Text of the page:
Insurance & health


Shine a torch into the ear of a boarder without insurance and sure enough there'll be light coming out the other side. Only a fool would hit the slopes without good insurance. The main things to check in the small print of your policy is that it states:

* Snowboarding
* Off Piste (you don't want to be crawling
back to the piste with a busted leg)
* Personal Injury including repatriation.
* Personal Belongings including your board
* Curtailments, cancellation of flights etc

If hiring kit make sure it's insured on your policy or covered by the hire shop. It's possible to get insurance with your lift pass in some countries but this will normally only cover getting you off the slopes and to the hospital.

European Health Insurance Card
All EU nationals (inc UK) can get the free European Health Insurance Card which has replaced the old E111, pick up the form from the post office. This is no replacement for insurance but makes sure you're covered for medical care and not charged, and is valid across all member states.


At least once when you go boarding you'll hear the story that a van turned up at the resort and nicked a load of boards from outside a bar. Make sure you look after your board and that your insurance policy covers the full value of it. Its worth spending a tenner and buying a board lock. It may not look cool, but it'll save you when you stumble back to the bar you started drinking in 8 hours ago trying to find it.

If you do get anything stolen then contact the police, you probably won't get it back, but it will help with your claim.

Health on the hill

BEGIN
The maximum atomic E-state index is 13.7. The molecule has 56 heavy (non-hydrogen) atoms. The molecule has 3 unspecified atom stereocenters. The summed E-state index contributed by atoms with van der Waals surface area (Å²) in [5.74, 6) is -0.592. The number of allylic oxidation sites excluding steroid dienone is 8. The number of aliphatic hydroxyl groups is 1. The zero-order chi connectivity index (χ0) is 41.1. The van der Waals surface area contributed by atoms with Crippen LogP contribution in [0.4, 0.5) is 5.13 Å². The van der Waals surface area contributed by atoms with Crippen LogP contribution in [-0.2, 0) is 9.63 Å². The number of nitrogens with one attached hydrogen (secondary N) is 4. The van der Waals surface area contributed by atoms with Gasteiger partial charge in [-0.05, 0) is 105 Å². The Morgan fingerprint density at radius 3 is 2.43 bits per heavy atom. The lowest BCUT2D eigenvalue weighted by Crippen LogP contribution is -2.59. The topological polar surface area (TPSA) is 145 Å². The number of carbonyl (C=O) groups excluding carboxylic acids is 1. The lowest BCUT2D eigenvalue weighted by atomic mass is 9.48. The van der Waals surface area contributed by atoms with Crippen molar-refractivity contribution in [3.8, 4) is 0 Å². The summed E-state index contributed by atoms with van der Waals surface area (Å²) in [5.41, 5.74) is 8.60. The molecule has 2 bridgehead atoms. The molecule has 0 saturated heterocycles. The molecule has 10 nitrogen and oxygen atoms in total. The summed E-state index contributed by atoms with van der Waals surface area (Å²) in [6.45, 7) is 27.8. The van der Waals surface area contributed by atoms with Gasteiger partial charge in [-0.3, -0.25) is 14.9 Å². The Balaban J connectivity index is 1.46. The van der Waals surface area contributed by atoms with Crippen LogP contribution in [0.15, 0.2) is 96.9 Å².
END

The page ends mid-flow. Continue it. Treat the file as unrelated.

To get the most out of any snowboard trip you should have a reasonable level of fitness. You need not be an Olympic athlete but to avoid feeling like you've been hit by a truck do some exercise before reaching the slopes. In resort the best things to do each day to prevent injury is do a warm up before that first run, even if it's just a few stretches warm mussels won't tear as easily as when cold.

Just because a resort has hotels and chair lifts don't let it fool you, it's still a mountain and should be treated with respect. There's less oxygen at altitude and you'll find yourself puffing even on a short up hill walk. Add that to the 15 pints of beer you drank last night and the cold air, and suddenly dehydration is a real issue so drink plenty of water. The sun is really strong in the mountains and reflects off the snow, making your face redder than pie eating football fan's beer belly in Benidorm. Get 100%UV approved goggles and sunglasses, wear high factor sun screen and remember to reapply.

Off the slope

There is often loads to do in resorts other than boarding. Some resorts offer ice-climbing, snowmobiling, paragliding and even tandem freefall parachute jumps. Lots of resorts have indoor sports facilities like swimming pools, ice rinks, bowling alleys and gyms. Most importantly all have pubs, bars, night clubs and restaurants. It shouldn't take long to find the best places to hang out, just ask a local to point you in the right direction. Try to stay away from the humourless hat wearing skier bars that play euro pop and sell cocktails with stupid names. Restaurants on the mountain are always more expensive than those in the town, some criminally so. Most places will have a wide range of eateries from street food to fine dining.

Snowboarding is there for you to enjoy. Party Hard but Ride Harder.